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I experienced an engine hesitation when I was practicing wheel landings. I had the mains firmly planted on the deck, and when I pushed the throttle forward, the engine hesitated noticeably. it quickly came up to speed, and I left the runway in a normal climb out. I am surrounded by Farmfield, so was not concerned about potential need for a landing site. I repeated the exercise two more times with the same results. The carburetors were rebuilt by me Eight hours ago with a full rebuild kit, including floats.

I’m running high test, car gas.

carburetor sync is very good, and smooth from idle to full power. Any ideas

  • Re: 912 UL hesitation

    by » 4 months ago


    I hope I am not offending you when I say it sounds like your throttle movement is a tad to fast.


  • Re: 912 UL hesitation

    by » 4 months ago


    Not offended! Never even thought of that. Other than that the engine is running flawlessly, and I am quite happy with it. Thank you very much. I will pay attention to my throttle technique when I fly next.


  • Re: 912 UL hesitation

    by » 4 months ago


    I had similar symptoms once that turned out to be a small piece of debris in the float bowl that was getting sucked into the main jet. It looked like a small piece of rubber, perhaps from a fuel hose. It might be worth dropping the bowls to take a close look.


  • Re: 912 UL hesitation

    by » 4 months ago


    Consider that the Operating Handbook for every reciprocating engine, not just Rotax, encourages 'smooth application of power.'  The reason for this is to prevent an over rich condition (too much fuel) from abrupt throttle advance which will cause your (any) engine to stumble until the fuel/air mixture resolves to the ratio compatible with the throttle setting.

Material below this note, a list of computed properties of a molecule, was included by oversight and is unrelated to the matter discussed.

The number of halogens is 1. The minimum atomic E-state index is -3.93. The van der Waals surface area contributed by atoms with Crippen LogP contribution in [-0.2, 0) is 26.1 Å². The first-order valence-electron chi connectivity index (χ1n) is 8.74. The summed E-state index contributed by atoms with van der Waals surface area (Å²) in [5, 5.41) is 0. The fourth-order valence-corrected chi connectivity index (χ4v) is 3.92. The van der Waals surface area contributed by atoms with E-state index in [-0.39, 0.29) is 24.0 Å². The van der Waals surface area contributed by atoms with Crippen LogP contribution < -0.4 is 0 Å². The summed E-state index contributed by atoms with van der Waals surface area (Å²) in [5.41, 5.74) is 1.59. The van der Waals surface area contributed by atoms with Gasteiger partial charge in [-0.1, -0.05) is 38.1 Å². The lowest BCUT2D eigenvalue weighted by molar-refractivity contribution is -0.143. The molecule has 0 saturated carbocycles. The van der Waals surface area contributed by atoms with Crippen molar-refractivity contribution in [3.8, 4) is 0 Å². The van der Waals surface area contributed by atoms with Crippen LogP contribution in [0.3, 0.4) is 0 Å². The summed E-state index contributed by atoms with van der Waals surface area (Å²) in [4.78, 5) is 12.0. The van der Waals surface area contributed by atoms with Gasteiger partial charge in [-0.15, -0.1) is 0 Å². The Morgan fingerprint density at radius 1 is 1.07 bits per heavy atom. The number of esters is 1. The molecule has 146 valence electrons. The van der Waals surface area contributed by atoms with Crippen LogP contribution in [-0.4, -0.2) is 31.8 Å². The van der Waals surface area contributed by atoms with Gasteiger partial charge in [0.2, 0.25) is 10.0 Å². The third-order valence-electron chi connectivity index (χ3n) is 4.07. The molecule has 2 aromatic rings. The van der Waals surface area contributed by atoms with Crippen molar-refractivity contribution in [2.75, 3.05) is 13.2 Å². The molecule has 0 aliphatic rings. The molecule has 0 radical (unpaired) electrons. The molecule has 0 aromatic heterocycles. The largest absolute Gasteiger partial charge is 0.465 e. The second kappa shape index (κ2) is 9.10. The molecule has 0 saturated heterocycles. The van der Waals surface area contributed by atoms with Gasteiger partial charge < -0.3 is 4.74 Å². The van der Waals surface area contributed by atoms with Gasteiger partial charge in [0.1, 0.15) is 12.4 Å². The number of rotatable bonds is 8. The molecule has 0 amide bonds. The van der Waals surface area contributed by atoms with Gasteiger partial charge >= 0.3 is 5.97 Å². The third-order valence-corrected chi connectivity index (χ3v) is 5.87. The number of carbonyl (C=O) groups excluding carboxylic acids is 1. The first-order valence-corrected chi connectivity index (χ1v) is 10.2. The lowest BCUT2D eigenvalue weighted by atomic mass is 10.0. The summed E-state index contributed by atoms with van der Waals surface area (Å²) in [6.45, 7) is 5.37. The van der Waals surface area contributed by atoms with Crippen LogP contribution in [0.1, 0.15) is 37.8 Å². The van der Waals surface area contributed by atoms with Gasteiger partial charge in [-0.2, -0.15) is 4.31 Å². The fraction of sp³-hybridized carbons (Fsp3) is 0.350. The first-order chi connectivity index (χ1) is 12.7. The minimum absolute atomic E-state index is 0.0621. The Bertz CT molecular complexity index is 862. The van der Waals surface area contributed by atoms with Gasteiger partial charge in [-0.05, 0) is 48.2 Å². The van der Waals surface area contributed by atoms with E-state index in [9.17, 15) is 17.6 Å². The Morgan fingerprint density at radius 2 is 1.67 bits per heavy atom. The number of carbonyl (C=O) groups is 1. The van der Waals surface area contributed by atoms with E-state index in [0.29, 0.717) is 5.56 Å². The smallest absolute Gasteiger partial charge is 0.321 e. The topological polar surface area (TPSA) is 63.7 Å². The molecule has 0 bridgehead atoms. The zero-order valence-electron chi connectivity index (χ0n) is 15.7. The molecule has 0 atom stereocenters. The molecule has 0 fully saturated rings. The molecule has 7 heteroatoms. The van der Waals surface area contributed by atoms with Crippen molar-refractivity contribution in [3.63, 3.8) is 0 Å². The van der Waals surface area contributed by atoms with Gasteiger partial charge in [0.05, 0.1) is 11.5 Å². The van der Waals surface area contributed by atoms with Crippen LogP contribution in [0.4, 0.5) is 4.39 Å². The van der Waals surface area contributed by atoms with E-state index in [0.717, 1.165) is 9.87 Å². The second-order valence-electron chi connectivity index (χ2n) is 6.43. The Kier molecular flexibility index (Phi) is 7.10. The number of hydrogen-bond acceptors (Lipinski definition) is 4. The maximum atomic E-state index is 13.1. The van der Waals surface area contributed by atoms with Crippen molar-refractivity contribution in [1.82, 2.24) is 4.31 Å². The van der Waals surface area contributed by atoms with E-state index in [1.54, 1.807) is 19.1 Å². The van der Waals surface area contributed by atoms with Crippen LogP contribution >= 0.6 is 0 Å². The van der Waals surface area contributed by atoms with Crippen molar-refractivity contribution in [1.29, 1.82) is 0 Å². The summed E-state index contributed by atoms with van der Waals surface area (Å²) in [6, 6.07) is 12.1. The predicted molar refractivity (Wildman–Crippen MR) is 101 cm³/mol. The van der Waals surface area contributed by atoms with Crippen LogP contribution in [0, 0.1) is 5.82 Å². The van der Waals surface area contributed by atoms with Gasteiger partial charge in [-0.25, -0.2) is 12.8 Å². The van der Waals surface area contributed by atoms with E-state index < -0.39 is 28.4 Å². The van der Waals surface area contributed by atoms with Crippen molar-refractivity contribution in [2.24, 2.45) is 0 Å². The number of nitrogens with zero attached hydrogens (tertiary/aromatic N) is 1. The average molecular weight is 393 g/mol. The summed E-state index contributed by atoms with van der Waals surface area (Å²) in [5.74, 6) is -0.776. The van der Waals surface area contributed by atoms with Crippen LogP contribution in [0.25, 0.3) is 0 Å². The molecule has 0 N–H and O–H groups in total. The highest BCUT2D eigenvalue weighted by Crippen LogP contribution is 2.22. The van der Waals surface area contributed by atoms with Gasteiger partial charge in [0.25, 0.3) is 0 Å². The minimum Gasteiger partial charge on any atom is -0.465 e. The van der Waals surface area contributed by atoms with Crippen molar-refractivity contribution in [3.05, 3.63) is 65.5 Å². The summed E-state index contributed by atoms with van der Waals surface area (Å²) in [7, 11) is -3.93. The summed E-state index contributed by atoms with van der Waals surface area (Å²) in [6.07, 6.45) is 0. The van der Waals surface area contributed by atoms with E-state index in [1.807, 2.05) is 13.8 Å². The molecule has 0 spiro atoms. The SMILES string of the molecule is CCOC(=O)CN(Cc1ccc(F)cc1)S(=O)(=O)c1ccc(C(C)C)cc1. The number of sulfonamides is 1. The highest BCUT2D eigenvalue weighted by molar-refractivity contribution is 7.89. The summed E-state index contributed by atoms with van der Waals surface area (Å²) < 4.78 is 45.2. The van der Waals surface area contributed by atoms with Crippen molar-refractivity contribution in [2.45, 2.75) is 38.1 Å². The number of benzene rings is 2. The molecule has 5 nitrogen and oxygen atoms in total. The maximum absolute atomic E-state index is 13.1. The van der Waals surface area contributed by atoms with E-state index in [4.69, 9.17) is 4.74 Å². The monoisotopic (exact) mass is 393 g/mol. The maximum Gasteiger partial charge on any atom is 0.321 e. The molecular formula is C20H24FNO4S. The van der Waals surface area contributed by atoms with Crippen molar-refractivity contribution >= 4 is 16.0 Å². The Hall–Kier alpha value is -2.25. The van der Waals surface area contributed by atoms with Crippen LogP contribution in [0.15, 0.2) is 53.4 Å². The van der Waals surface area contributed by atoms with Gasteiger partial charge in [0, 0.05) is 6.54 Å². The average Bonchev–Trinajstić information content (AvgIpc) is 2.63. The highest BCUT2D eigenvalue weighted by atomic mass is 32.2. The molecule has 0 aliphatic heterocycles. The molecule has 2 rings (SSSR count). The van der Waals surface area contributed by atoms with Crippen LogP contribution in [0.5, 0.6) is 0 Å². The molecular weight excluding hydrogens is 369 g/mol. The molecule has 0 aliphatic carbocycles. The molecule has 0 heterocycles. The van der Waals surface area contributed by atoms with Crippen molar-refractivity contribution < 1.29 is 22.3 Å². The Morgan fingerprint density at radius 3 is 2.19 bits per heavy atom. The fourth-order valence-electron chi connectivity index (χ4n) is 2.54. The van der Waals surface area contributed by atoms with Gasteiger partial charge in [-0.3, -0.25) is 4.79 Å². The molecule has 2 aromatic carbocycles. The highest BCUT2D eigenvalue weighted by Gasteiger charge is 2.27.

Farm fields or not, this is important in a touch and go, or more important in a go-around situation where you need your Rotax to pull you out of your canceled landing without hesitation.

    Taking you at your statement that things are properly installed and calibrated, the required adjustment might be in the speed of your hand.  In any take-off or balked landing, power is your friend, and all that's available to you will be found in the prompt, but smooth advance of your throttle.  Too fast, and you gag your powerplant with too much gas.

    If this still happens after a practice run or two, you likely have a contamination issue from your recent work, something you may want to investigate first before flying.

     


    Thank you said by: jay white

  • Re: 912 UL hesitation

    by » 4 months ago


    Sean, 

    thank you for the quick reply. I neglected to give you a thumbs up, or any commentary before replying to you. Sorry, I should do better with this, although the social media tools tend to be a little silly for a guy my age. I realize after many years of using this forum, that they are actually quite helpful for identifying solid advisors. Thank you again. I will report on my next flight. It is currently 19°F and a strong east wind. The Kitfox has an anemic heater to say the least. I will fly when the temperature is above 30. I’m ID 78 if you’re ever on the side of the pond.

    Cheers  


    Thank you said by: Sean Griffin

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